Updated: 10.01.2019. Newly added content is marked in the text with "Update" sign.
The idea of using artificial intelligence (AI) to accelerate drug discovery process and boost a success rate of pharmaceutical research programs has inspired a surge of activity in this area over the last several years. In 2018, things are getting even “hotter” with the increase in the amount of partnerships, investments and other important events, summarized and grouped below into “mini-trends”.
Illustration by Andrii Buvailo
1. Venture capital is pouring into AI-driven drug discovery startups
This year has been marked by an impressive number of fundraising deals among AI-driven drug discovery startups -- a clear indication of the “AI for drug discovery” space gaining some serious attractiveness for venture capitalists.
So far, a London-based BenevolentAI appears to be a leader of the year in terms of fundraising -- in April they closed a $115 M round, reaching a staggering $2 billion valuation mark. While met with certain degree of skepticism, this news and the current pace of research activity by the company undoubtedly puts BenevolentAI in a very strong position among competitors.
Atomwise, which was founded in 2012 and pioneered the use of deep neural networks for structure-based drug design, raised $45 M round A investment to advance its AI-driven drug discovery technology AtomNet. The company says it screens 10 million small molecules each day and uses AtomNet, which is utilizing deep learning algorithms, to analyze molecules and predict their potency as medications, toxicity, and side effects.
A quite unique company on the list -- a US-based Insilico Medicine, which is the only one startup among its closest competitors which develops a “full-stack” artificial intelligence system based on generative adversarial networks (GANs), allowing for an “end-to-end” drug discovery process -- from basic biological modeling and biomarker development, to hit-molecule generation, lead optimization and pre-clinical validation of drug-candidates. In June, Insilico Medicine received an undisclosed amount of strategic investment from WuXi AppTec, bringing totally raised capital up to $20 M (according to Crunchbase).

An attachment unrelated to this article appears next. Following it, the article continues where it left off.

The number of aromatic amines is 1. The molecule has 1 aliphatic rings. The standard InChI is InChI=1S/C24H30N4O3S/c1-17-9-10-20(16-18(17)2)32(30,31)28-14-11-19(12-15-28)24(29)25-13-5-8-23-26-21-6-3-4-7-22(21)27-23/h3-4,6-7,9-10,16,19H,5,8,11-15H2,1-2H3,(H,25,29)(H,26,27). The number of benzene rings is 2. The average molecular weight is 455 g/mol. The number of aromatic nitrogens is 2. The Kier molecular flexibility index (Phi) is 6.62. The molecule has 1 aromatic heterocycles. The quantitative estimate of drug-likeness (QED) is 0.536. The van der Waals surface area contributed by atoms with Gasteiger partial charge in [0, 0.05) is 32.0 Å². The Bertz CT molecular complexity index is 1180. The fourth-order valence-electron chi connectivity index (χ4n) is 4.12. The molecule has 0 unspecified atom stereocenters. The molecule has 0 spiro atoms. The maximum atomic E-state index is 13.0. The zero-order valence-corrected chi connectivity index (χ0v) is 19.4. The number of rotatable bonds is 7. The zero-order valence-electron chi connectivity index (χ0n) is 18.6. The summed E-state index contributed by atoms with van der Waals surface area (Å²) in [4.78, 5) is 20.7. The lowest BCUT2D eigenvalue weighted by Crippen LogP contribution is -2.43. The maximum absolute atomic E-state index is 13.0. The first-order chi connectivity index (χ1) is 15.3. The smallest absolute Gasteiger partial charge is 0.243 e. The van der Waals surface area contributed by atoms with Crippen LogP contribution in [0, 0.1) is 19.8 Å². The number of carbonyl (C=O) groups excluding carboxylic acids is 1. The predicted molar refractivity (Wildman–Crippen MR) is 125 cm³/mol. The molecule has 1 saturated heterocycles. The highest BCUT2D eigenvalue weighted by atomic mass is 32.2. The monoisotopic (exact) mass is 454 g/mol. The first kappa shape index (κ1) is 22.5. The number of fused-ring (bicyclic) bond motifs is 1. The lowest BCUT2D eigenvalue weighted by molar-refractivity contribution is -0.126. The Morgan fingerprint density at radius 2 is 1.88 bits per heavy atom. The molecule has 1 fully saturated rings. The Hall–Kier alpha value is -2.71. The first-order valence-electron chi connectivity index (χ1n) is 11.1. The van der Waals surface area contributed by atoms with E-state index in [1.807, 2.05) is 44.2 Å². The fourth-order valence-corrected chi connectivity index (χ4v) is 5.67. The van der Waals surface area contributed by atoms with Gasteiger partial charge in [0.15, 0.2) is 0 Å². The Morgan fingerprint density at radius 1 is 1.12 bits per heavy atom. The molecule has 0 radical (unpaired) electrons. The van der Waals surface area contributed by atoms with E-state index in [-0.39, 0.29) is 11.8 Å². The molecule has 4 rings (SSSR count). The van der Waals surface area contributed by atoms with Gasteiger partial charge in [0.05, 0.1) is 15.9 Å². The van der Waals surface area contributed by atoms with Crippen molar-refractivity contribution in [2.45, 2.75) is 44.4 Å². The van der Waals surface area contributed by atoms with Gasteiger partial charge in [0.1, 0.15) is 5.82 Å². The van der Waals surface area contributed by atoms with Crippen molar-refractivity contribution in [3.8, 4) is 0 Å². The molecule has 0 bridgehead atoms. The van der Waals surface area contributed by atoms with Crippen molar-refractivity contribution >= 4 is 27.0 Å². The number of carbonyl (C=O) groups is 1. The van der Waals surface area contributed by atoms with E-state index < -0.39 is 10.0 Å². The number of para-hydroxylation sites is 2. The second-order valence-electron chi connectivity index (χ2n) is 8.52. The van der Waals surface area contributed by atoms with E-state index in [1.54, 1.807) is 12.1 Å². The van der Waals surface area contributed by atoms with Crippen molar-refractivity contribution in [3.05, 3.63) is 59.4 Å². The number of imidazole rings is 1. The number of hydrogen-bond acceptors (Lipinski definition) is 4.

Notably, just a month later, WuXi AppTec participated in a $32 M investment round for another AI-driven startup -- Verge Genomics. The latter uses machine learning and AI to develop therapeutics against Alzheimer's and Parkinson’s disease. Verge is also actively growing its database of patient genomic data -- allegedly, the company possesses one of the industry’s largest resources in this therapeutic area.
New York - Paris based Owkin, founded in 2016 to apply machine learning for optimizing drug discovery process via better comprehending the overabundant biological data, raised its Round A of $11M in January to scale its technology platform Owkin Socrates. The platform can integrate molecular and imaging libraries with patient data to reveal patterns of biomarkers causing a disease, and the company is applying transfer learning to improve model performance where properly labeled data is scarce.
Founded in 2014 by a group of quantum physicists at MIT, XtalPi is a U.S.- China biotech firm which has raised a Series B round of $15M in January from several investors, including Google and Sequoia China among the others. The company is claiming that it can quickly and accurately predict numerous important characteristics of small-molecule drugs and solid forms by combining artificial intelligence, quantum physics, and high-performance cloud computing. Using this sophisticated interplay of technologies, the company will be able to provide “time-saving insights into the safety, stability, and efficacy of drug candidates”.
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Most of those AI companies, particularly Datavant and Verge, are total shams. Welcome to the Theranos era, Silicon Valley!
Joe Datta, please, provide some evidence of your statement, which otherwise sounds quite weak. It is easy to put "Theranos" tag on anything that might novel, especially, beyond one's technical understanding. However, it does not provide neither value, nor advise for the readers and investors.
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